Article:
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Telecom Industry Launches Technical Advisory Group to Solve Net Neutrality Issues

in FCC/Net Neutrality by

WASHINGTON, June 17, 2010 –In response to the recent Third Way announcement made by FCC Chairman Julius Genachowski, a group of internet service providers, content creators and hardware makers have joined to form a working group to discuss the issues surrounding network neutrality. This new organization called the Broadband Internet Technical Advisory Group will be headed by Professor Dale Hatfield of the University of Colorado at Boulder. Professor Hatfield was the chief technologist at the FCC from 1997 to 2000.

The organization will have three main goals “(1) educating policymakers on such technical issues; (2) attempting to address specific technical matters in an effort to minimize related policy disputes; and (3) serving as a sounding board for new ideas and network management practices.”

By including a large share of the stakeholders, the organization hopes to be able to come to a consensus which it can then bring to either the FCC or Congress.  ”This joint effort by industry leaders provides an exciting opportunity to address key operational challenges facing the Internet user experience,” said Leslie Daigle, chief internet technical officer of the Internet Society.  ”The Internet Society believes this activity is an important contribution to the ongoing global, open technical dialog and looks forward to seeing its output appropriately integrated with the work of existing Internet standards activities.”

The organization plans to function as a neutral party which only discusses the technical practices used by the industry. “The BITAG would consider a number of factors in looking at technical practices, including whether a practice is used by others in the industry; whether alternative technical approaches are available; the impact of a technical practice on other entities; and whether a technical practice is aimed at specific content, applications or companies,” Hatfield said.

Currently the organization has representatives from AT&T, Cisco Systems, Comcast Corporation, DISH Network, EchoStar, Google, Intel, Level 3 Communications, Microsoft, Time Warner Cable and Verizon. While the organization does represent a number of interests there is currently no user or consumer group which has joined BITAG.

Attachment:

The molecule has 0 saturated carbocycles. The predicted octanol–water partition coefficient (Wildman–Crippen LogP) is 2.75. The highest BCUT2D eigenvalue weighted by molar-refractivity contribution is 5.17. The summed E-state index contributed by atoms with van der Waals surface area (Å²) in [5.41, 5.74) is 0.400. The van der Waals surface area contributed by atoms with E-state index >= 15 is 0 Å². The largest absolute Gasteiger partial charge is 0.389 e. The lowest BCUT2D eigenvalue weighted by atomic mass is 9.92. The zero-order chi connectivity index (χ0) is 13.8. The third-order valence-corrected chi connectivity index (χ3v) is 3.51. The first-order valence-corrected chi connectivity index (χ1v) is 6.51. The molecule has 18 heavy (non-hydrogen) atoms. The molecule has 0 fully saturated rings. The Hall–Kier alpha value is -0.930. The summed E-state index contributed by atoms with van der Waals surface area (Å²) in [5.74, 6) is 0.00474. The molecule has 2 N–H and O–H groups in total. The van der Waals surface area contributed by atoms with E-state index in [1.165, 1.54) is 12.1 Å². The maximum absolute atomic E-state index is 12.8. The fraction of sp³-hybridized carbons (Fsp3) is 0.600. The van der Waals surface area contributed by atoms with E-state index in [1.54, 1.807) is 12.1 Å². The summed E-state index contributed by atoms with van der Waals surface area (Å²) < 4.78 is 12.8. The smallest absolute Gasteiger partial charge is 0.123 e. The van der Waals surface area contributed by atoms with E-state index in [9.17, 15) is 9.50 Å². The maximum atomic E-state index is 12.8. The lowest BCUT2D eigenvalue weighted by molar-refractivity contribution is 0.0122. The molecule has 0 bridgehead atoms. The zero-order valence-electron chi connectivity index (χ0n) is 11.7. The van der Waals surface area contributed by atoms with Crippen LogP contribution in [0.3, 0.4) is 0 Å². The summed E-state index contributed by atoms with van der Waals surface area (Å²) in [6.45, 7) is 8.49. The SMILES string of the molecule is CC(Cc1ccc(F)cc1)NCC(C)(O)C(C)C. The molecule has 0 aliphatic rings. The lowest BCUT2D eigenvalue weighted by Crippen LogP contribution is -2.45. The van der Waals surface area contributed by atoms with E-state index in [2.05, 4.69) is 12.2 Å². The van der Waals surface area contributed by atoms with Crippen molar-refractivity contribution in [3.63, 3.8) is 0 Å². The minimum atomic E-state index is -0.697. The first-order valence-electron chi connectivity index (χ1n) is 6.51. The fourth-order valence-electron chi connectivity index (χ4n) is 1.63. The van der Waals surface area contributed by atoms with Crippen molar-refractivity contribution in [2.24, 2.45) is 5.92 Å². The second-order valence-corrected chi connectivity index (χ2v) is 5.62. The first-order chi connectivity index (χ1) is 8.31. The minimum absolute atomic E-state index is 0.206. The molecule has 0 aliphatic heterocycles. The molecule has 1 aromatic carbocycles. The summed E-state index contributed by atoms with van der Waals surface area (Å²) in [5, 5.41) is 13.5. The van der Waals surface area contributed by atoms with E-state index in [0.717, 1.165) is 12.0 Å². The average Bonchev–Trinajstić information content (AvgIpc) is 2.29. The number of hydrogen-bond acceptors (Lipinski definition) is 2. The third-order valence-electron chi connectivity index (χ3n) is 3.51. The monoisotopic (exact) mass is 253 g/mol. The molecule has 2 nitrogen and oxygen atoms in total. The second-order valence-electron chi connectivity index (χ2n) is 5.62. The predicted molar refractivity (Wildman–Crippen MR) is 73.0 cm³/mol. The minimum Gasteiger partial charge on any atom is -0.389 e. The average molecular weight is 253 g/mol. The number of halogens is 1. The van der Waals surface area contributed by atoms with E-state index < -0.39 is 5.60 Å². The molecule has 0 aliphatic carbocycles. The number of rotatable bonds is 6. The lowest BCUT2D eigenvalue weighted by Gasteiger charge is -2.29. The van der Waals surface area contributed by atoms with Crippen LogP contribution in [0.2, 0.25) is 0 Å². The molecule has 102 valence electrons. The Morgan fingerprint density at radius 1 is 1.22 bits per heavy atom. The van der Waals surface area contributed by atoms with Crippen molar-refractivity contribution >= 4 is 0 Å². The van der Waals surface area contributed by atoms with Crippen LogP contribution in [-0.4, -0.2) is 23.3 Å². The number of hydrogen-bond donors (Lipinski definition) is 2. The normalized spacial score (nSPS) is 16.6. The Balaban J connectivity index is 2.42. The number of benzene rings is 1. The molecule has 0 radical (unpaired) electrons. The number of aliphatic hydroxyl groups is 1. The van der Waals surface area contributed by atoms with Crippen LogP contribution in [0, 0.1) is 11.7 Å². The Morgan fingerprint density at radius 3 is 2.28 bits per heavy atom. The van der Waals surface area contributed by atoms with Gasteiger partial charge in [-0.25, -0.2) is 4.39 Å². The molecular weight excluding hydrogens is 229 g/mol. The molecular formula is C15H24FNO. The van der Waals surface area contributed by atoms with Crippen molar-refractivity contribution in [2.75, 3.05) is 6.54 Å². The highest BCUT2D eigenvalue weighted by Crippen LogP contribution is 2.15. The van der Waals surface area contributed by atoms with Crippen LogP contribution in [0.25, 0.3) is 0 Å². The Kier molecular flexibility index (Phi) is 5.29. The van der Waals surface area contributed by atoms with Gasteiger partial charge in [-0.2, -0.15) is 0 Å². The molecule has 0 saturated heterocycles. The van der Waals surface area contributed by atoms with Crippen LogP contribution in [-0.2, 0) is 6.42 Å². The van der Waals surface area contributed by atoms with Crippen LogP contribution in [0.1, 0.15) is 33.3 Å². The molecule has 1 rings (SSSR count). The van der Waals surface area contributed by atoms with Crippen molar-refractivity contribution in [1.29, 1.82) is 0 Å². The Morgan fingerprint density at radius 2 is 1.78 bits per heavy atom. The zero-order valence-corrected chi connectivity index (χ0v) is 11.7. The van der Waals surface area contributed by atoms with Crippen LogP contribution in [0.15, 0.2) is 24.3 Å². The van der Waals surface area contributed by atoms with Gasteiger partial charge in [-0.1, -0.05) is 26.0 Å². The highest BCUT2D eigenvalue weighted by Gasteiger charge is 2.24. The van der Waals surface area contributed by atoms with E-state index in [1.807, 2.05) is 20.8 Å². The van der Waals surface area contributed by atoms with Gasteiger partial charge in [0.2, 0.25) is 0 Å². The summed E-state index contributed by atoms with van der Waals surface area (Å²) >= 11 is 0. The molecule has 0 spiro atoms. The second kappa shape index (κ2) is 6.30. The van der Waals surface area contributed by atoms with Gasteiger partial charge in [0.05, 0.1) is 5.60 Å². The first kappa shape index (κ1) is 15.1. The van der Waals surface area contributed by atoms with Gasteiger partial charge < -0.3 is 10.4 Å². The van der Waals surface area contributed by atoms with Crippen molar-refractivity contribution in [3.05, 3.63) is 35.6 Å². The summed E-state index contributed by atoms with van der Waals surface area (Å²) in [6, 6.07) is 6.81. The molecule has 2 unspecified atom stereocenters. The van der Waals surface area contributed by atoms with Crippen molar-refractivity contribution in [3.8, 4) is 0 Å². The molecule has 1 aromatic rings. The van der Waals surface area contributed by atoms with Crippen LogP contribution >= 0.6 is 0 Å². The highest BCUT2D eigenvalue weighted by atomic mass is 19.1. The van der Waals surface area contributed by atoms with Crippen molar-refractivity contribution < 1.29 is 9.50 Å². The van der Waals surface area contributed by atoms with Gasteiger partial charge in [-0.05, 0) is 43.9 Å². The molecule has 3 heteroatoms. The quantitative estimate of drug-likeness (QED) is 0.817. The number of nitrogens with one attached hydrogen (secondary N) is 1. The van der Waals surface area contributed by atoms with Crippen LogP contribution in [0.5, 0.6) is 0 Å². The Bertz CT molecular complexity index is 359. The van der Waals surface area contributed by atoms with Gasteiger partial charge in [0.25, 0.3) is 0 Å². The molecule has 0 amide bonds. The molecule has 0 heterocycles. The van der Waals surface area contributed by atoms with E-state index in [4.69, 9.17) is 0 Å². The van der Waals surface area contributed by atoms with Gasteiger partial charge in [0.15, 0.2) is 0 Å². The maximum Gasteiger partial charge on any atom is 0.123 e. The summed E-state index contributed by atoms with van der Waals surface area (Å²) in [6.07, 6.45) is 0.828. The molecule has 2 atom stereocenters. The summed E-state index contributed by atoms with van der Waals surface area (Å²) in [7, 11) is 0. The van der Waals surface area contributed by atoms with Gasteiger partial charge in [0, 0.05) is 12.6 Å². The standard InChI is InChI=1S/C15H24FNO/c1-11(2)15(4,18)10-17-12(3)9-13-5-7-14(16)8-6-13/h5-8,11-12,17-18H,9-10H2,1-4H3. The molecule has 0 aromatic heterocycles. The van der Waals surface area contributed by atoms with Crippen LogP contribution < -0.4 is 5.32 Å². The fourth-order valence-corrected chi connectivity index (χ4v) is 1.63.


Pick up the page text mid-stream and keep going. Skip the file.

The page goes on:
In a post on the official AT&T Blog, Vice President Brent Olson said of the group: “While there is more work to be done over the coming weeks to formalize the group, we are proud to be a participant in its formation.  This effort demonstrates the interdependence of all players and their mutual interest in and desire for innovation in the internet platform.  We look forward to working collaboratively with all participants to ensure its success.”

The media advocacy organization Free Press was pleased by the creation of BITAG they do believe that ultimately the issue needs to be solved by the FCC. “There must be a separate FCC rulemaking process, which can take the recommendations of this or any other voluntary advisory group into account, but rubber-stamping those recommendations would ignore the agency’s mandate to create public policy in the public interest. Allowing industry to set its own rules is like allowing BP to regulate its drilling. The Comcast BitTorrent case shows that without government oversight, Internet Service Providers will engage in what are already deemed by engineers to be bad practices” said Free Press Policy Counsel M. Chris Riley.

BITAG member Google also believes that the group is just an advisory group and will not set rules. “Further, the purpose of the BITAG is not to replace the oversight and enforcement authority of the FCC or any other government body. Rather, we hope the BITAG can bring together some of the smartest technical minds in this space to provide some useful guidance to policymakers and Internet stakeholders alike,” said Richard Whitt, Washington telecom and media counsel.

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